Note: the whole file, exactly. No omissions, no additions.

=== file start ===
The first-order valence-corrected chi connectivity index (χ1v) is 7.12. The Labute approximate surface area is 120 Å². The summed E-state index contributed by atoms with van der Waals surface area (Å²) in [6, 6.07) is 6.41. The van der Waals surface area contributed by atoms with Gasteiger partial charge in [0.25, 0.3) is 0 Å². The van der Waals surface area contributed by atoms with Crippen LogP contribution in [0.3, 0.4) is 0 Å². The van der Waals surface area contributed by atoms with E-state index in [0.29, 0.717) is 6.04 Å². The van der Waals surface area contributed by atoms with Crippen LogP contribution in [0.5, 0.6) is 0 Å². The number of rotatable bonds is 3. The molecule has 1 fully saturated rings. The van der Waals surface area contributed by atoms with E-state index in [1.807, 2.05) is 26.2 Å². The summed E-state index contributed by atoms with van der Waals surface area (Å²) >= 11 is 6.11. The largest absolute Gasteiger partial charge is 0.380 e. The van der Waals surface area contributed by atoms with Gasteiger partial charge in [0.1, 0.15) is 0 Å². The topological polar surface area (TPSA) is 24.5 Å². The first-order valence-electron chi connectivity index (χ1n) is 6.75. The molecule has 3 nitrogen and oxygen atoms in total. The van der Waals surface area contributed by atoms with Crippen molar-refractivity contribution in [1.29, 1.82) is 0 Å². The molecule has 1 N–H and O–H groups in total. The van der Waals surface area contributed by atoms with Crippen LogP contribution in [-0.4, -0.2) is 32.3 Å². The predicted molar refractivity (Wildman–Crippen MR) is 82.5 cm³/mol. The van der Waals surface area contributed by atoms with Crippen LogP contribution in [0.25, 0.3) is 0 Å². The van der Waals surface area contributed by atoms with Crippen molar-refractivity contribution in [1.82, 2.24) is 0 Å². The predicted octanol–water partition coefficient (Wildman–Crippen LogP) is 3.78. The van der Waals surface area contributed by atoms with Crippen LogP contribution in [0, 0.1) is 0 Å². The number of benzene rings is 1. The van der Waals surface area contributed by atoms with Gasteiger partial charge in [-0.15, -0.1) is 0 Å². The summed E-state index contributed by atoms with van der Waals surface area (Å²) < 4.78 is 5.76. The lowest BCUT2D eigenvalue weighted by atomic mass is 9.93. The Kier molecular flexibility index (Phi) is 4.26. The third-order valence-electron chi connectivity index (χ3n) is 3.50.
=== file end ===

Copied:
The first-order valence-corrected chi connectivity index (χ1v) is 7.12. The Labute approximate surface area is 120 Å². The summed E-state index contributed by atoms with van der Waals surface area (Å²) in [6, 6.07) is 6.41. The van der Waals surface area contributed by atoms with Gasteiger partial charge in [0.25, 0.3) is 0 Å². The van der Waals surface area contributed by atoms with Crippen LogP contribution in [0.3, 0.4) is 0 Å². The van der Waals surface area contributed by atoms with E-state index in [0.29, 0.717) is 6.04 Å². The van der Waals surface area contributed by atoms with Crippen LogP contribution in [0.5, 0.6) is 0 Å². The number of rotatable bonds is 3. The molecule has 1 fully saturated rings. The van der Waals surface area contributed by atoms with E-state index in [1.807, 2.05) is 26.2 Å². The summed E-state index contributed by atoms with van der Waals surface area (Å²) >= 11 is 6.11. The largest absolute Gasteiger partial charge is 0.380 e. The van der Waals surface area contributed by atoms with Gasteiger partial charge in [0.1, 0.15) is 0 Å². The topological polar surface area (TPSA) is 24.5 Å². The first-order valence-electron chi connectivity index (χ1n) is 6.75. The molecule has 3 nitrogen and oxygen atoms in total. The van der Waals surface area contributed by atoms with Crippen molar-refractivity contribution in [1.29, 1.82) is 0 Å². The molecule has 1 N–H and O–H groups in total. The van der Waals surface area contributed by atoms with Crippen LogP contribution in [-0.4, -0.2) is 32.3 Å². The predicted molar refractivity (Wildman–Crippen MR) is 82.5 cm³/mol. The van der Waals surface area contributed by atoms with Crippen LogP contribution in [0.25, 0.3) is 0 Å². The van der Waals surface area contributed by atoms with Crippen molar-refractivity contribution in [1.82, 2.24) is 0 Å². The predicted octanol–water partition coefficient (Wildman–Crippen LogP) is 3.78. The van der Waals surface area contributed by atoms with Crippen LogP contribution in [0, 0.1) is 0 Å². The number of benzene rings is 1. The van der Waals surface area contributed by atoms with Gasteiger partial charge in [-0.15, -0.1) is 0 Å². The summed E-state index contributed by atoms with van der Waals surface area (Å²) < 4.78 is 5.76. The lowest BCUT2D eigenvalue weighted by atomic mass is 9.93. The Kier molecular flexibility index (Phi) is 4.26. The third-order valence-electron chi connectivity index (χ3n) is 3.50.